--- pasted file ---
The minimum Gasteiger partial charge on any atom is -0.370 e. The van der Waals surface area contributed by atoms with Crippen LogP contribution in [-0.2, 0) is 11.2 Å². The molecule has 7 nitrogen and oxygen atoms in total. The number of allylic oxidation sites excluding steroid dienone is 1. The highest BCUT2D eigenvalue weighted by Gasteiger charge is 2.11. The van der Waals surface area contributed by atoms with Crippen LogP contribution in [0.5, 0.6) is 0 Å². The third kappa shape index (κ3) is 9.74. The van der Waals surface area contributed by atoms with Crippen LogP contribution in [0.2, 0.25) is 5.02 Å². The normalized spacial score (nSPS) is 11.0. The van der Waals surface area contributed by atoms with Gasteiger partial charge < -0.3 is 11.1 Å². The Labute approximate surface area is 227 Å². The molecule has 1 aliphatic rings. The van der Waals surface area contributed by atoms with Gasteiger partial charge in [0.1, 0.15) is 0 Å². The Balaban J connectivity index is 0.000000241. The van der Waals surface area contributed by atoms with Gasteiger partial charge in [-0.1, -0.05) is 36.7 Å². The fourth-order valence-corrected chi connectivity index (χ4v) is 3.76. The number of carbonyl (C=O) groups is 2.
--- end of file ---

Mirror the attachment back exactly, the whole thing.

The minimum Gasteiger partial charge on any atom is -0.370 e. The van der Waals surface area contributed by atoms with Crippen LogP contribution in [-0.2, 0) is 11.2 Å². The molecule has 7 nitrogen and oxygen atoms in total. The number of allylic oxidation sites excluding steroid dienone is 1. The highest BCUT2D eigenvalue weighted by Gasteiger charge is 2.11. The van der Waals surface area contributed by atoms with Crippen LogP contribution in [0.5, 0.6) is 0 Å². The third kappa shape index (κ3) is 9.74. The van der Waals surface area contributed by atoms with Crippen LogP contribution in [0.2, 0.25) is 5.02 Å². The normalized spacial score (nSPS) is 11.0. The van der Waals surface area contributed by atoms with Gasteiger partial charge < -0.3 is 11.1 Å². The Labute approximate surface area is 227 Å². The molecule has 1 aliphatic rings. The van der Waals surface area contributed by atoms with Gasteiger partial charge in [0.1, 0.15) is 0 Å². The Balaban J connectivity index is 0.000000241. The van der Waals surface area contributed by atoms with Gasteiger partial charge in [-0.1, -0.05) is 36.7 Å². The fourth-order valence-corrected chi connectivity index (χ4v) is 3.76. The number of carbonyl (C=O) groups is 2.